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This article uses climbing terms to describe the sport of rock climbing.

Bouldering is a style of rock climbing undertaken without a rope and normally limited to very short climbs over a crash pad so that a fall will not result in serious injury. It is typically practiced on large natural boulders or artificial boulders in gyms and outdoor urban areas. However, it may also be practiced at the base of larger rock faces, or even on buildings or public architecture (see buildering).


Bouldering Basics

A climber with chalked-up hands and a crash pad on the ground. (Black Mountain, Idyllwild, California, U.S.)

Bouldering is a style of climbing emphasizing power, strength, and dynamics. Its focus is on individual moves or short sequences of moves, unlike traditional climbing or sport climbing, which generally demand more endurance over longer stretches of rock where the difficulty of individual moves is not as great. Boulder routes are commonly referred to as problems (a British appellation) because the nature of the climb is often short, curious, and much like problem solving. Sometimes these problems are eliminates, meaning certain artificial restrictions are imposed. Bouldering is more focused on the technique of climbing instead of undertaking a full bodied climb.

To reduce the risk of injury from a fall, climbers rarely go higher than 3-5 meters above the ground. Anything over 7 meters is generally considered to be free-soloing (or simply 'soloing'), although such climbs might also be termed high-ball bouldering problems. For further protection, climbers typically put a bouldering mat (crash pad) on the ground to break their fall. Lastly, climbers often have one or more spotters, who work to direct the climber's body toward the crash pad during a fall, while protecting the climber's head from hazards.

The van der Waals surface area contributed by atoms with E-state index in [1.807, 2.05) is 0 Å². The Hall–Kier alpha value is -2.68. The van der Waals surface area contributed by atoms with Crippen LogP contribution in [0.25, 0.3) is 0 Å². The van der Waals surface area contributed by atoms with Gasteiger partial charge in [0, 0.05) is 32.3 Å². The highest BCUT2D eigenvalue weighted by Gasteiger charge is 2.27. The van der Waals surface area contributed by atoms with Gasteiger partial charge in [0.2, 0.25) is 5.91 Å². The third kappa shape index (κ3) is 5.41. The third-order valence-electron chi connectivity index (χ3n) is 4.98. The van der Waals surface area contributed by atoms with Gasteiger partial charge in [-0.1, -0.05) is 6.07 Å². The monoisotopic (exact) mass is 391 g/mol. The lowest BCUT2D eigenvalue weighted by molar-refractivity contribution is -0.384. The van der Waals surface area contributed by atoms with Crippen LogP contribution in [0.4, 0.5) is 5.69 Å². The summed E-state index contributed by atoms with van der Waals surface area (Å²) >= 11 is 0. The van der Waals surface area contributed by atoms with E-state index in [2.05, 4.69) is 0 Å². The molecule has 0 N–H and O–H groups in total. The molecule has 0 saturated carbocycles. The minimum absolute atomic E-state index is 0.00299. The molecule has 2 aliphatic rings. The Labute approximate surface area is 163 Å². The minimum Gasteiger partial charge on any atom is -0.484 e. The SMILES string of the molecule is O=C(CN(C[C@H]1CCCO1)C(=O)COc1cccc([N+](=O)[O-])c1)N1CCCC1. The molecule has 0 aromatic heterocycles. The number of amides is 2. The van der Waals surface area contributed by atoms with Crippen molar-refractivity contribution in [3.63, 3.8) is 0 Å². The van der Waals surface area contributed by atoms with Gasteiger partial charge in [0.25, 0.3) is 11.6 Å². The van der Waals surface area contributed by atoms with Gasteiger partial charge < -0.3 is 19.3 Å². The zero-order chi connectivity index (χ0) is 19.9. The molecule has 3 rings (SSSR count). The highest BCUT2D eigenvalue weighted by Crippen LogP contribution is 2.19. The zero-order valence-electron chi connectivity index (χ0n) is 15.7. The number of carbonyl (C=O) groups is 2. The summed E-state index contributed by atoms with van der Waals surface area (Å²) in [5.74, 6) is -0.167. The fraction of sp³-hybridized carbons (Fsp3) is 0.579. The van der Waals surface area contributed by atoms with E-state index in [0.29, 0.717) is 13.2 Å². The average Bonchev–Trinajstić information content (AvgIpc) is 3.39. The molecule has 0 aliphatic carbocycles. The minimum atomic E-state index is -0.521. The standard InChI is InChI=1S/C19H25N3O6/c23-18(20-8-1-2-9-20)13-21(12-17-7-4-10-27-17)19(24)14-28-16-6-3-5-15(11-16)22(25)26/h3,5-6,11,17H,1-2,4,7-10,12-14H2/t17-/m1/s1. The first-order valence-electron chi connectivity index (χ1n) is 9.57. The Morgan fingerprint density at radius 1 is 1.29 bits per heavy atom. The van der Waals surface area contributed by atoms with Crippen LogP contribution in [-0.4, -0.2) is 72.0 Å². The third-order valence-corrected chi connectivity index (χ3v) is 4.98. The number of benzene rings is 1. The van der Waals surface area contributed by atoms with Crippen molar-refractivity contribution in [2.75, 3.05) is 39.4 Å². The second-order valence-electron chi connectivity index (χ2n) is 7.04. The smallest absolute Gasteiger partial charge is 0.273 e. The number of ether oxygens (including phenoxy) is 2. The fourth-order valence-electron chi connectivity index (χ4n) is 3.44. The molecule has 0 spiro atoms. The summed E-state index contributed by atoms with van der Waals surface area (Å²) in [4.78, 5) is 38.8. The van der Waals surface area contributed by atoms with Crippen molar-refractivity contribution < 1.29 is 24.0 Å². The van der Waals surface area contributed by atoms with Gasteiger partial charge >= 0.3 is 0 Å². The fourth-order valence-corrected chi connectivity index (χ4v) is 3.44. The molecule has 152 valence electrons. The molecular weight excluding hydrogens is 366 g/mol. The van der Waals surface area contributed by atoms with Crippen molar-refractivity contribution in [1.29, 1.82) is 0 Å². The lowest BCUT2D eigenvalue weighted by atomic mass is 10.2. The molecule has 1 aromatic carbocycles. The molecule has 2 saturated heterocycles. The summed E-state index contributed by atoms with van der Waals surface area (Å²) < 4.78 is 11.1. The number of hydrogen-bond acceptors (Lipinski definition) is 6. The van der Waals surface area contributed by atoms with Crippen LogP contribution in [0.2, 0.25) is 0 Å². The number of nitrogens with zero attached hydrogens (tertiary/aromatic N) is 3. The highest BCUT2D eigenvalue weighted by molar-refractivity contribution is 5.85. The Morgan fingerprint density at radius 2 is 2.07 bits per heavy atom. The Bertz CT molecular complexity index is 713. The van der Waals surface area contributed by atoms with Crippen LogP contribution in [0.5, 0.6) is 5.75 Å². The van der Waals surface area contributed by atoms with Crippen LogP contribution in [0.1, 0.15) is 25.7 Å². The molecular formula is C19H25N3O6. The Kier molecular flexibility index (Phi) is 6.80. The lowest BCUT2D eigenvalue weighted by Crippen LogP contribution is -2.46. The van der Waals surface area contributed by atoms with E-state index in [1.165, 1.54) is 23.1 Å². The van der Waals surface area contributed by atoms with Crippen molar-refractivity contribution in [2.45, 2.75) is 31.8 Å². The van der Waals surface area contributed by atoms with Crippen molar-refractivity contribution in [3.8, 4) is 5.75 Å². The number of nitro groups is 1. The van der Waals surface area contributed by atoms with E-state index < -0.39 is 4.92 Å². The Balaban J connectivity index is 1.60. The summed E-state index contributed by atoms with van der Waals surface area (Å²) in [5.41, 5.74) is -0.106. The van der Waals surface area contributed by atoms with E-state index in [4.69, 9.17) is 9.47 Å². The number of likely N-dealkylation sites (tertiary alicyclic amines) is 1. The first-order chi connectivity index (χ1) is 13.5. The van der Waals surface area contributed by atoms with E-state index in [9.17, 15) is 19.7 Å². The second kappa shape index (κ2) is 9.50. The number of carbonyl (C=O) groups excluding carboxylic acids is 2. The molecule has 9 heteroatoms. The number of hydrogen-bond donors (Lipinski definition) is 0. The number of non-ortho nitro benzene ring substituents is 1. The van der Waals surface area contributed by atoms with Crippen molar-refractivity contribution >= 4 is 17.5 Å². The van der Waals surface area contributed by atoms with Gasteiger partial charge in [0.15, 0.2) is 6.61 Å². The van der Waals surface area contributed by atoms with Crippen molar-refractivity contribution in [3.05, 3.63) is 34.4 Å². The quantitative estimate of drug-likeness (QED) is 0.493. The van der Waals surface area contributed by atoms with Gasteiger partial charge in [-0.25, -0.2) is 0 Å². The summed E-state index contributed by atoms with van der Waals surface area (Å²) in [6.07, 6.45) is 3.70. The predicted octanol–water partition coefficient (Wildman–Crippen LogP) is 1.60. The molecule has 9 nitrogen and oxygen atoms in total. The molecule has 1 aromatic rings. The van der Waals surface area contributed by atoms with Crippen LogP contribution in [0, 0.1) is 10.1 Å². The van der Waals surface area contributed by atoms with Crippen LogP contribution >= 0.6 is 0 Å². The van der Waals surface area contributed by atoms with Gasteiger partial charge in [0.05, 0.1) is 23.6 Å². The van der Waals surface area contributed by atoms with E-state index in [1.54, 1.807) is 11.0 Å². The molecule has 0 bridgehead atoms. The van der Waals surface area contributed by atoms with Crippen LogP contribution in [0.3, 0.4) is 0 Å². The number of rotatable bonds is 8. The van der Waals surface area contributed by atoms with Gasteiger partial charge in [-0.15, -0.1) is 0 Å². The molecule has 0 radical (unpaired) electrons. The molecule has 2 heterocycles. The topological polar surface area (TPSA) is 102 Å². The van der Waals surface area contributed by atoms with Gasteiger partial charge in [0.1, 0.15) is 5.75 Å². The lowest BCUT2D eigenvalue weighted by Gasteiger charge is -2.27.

Bouldering is increasing in popularity; bouldering areas are common in indoor climbing gyms and some climbing gyms are dedicated solely to bouldering. Children are joining the sport now as well as adults. In fact, studies have found that young climbers develop better skills as adults from their experience with youthful disadvantages such as height and strength.[citation needed]



One of the major appeals of bouldering is its relatively scant equipment requirements. It is not uncommon to see people bouldering with shoes, a chalk bag, and a small mat to wipe their feet on. Although nothing is actually required, common equipment includes: